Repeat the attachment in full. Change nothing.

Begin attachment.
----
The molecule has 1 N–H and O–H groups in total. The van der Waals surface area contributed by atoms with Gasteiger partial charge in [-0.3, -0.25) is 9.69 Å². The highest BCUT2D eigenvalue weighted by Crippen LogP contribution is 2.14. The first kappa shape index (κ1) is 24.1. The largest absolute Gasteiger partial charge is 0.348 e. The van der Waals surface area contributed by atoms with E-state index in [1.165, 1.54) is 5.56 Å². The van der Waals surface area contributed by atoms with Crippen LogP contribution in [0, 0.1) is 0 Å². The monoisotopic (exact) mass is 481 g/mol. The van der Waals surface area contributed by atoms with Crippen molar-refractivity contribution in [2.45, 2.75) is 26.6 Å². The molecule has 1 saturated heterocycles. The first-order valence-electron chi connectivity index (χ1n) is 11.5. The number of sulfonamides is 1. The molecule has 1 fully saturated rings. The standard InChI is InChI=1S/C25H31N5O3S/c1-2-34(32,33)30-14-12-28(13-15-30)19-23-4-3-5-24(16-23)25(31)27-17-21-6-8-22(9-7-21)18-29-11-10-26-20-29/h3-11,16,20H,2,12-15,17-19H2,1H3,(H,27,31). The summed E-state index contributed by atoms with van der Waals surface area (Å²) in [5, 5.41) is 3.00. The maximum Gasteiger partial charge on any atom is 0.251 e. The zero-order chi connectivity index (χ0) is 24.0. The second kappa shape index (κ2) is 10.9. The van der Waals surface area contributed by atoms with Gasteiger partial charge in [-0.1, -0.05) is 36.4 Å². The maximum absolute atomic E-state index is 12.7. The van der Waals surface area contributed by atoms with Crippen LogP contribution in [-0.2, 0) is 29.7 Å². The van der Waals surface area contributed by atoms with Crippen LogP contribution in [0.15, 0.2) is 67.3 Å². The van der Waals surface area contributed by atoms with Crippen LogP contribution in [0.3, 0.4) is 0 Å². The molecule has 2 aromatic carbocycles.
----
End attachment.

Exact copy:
The molecule has 1 N–H and O–H groups in total. The van der Waals surface area contributed by atoms with Gasteiger partial charge in [-0.3, -0.25) is 9.69 Å². The highest BCUT2D eigenvalue weighted by Crippen LogP contribution is 2.14. The first kappa shape index (κ1) is 24.1. The largest absolute Gasteiger partial charge is 0.348 e. The van der Waals surface area contributed by atoms with E-state index in [1.165, 1.54) is 5.56 Å². The van der Waals surface area contributed by atoms with Crippen LogP contribution in [0, 0.1) is 0 Å². The monoisotopic (exact) mass is 481 g/mol. The van der Waals surface area contributed by atoms with Crippen molar-refractivity contribution in [2.45, 2.75) is 26.6 Å². The molecule has 1 saturated heterocycles. The first-order valence-electron chi connectivity index (χ1n) is 11.5. The number of sulfonamides is 1. The molecule has 1 fully saturated rings. The standard InChI is InChI=1S/C25H31N5O3S/c1-2-34(32,33)30-14-12-28(13-15-30)19-23-4-3-5-24(16-23)25(31)27-17-21-6-8-22(9-7-21)18-29-11-10-26-20-29/h3-11,16,20H,2,12-15,17-19H2,1H3,(H,27,31). The summed E-state index contributed by atoms with van der Waals surface area (Å²) in [5, 5.41) is 3.00. The maximum Gasteiger partial charge on any atom is 0.251 e. The zero-order chi connectivity index (χ0) is 24.0. The second kappa shape index (κ2) is 10.9. The van der Waals surface area contributed by atoms with Gasteiger partial charge in [-0.1, -0.05) is 36.4 Å². The maximum absolute atomic E-state index is 12.7. The van der Waals surface area contributed by atoms with Crippen LogP contribution in [-0.2, 0) is 29.7 Å². The van der Waals surface area contributed by atoms with Crippen LogP contribution in [0.15, 0.2) is 67.3 Å². The van der Waals surface area contributed by atoms with Crippen LogP contribution in [0.3, 0.4) is 0 Å². The molecule has 2 aromatic carbocycles.